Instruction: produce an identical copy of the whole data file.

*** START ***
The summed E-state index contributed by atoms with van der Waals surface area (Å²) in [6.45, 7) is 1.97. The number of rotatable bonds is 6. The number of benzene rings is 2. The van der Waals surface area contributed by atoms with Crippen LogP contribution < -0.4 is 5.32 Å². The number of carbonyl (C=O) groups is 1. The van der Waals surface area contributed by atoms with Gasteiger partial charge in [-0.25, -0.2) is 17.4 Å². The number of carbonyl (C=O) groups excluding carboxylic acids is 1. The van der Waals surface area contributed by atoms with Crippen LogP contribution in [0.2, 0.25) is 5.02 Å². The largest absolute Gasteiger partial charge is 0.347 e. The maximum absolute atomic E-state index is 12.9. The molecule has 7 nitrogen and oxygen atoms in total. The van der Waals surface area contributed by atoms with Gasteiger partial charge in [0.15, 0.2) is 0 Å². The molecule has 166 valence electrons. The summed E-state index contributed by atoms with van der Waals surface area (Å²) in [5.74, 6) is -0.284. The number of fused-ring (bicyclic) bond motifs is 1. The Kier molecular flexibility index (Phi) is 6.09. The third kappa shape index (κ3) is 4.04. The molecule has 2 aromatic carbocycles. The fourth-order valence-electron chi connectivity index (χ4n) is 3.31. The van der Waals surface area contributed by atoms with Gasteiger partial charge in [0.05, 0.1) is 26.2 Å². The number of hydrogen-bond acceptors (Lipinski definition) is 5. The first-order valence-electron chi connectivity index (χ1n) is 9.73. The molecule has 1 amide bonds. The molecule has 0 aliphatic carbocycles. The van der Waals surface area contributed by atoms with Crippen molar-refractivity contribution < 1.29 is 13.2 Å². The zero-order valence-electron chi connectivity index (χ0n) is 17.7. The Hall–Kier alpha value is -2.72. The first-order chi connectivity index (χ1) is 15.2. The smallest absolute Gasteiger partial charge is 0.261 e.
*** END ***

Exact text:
The summed E-state index contributed by atoms with van der Waals surface area (Å²) in [6.45, 7) is 1.97. The number of rotatable bonds is 6. The number of benzene rings is 2. The van der Waals surface area contributed by atoms with Crippen LogP contribution < -0.4 is 5.32 Å². The number of carbonyl (C=O) groups is 1. The van der Waals surface area contributed by atoms with Gasteiger partial charge in [-0.25, -0.2) is 17.4 Å². The number of carbonyl (C=O) groups excluding carboxylic acids is 1. The van der Waals surface area contributed by atoms with Crippen LogP contribution in [0.2, 0.25) is 5.02 Å². The largest absolute Gasteiger partial charge is 0.347 e. The maximum absolute atomic E-state index is 12.9. The molecule has 7 nitrogen and oxygen atoms in total. The van der Waals surface area contributed by atoms with Gasteiger partial charge in [0.15, 0.2) is 0 Å². The molecule has 166 valence electrons. The summed E-state index contributed by atoms with van der Waals surface area (Å²) in [5.74, 6) is -0.284. The number of fused-ring (bicyclic) bond motifs is 1. The Kier molecular flexibility index (Phi) is 6.09. The third kappa shape index (κ3) is 4.04. The molecule has 2 aromatic carbocycles. The fourth-order valence-electron chi connectivity index (χ4n) is 3.31. The van der Waals surface area contributed by atoms with Gasteiger partial charge in [0.05, 0.1) is 26.2 Å². The number of hydrogen-bond acceptors (Lipinski definition) is 5. The first-order valence-electron chi connectivity index (χ1n) is 9.73. The molecule has 1 amide bonds. The molecule has 0 aliphatic carbocycles. The van der Waals surface area contributed by atoms with Crippen molar-refractivity contribution < 1.29 is 13.2 Å². The zero-order valence-electron chi connectivity index (χ0n) is 17.7. The Hall–Kier alpha value is -2.72. The first-order chi connectivity index (χ1) is 15.2. The smallest absolute Gasteiger partial charge is 0.261 e.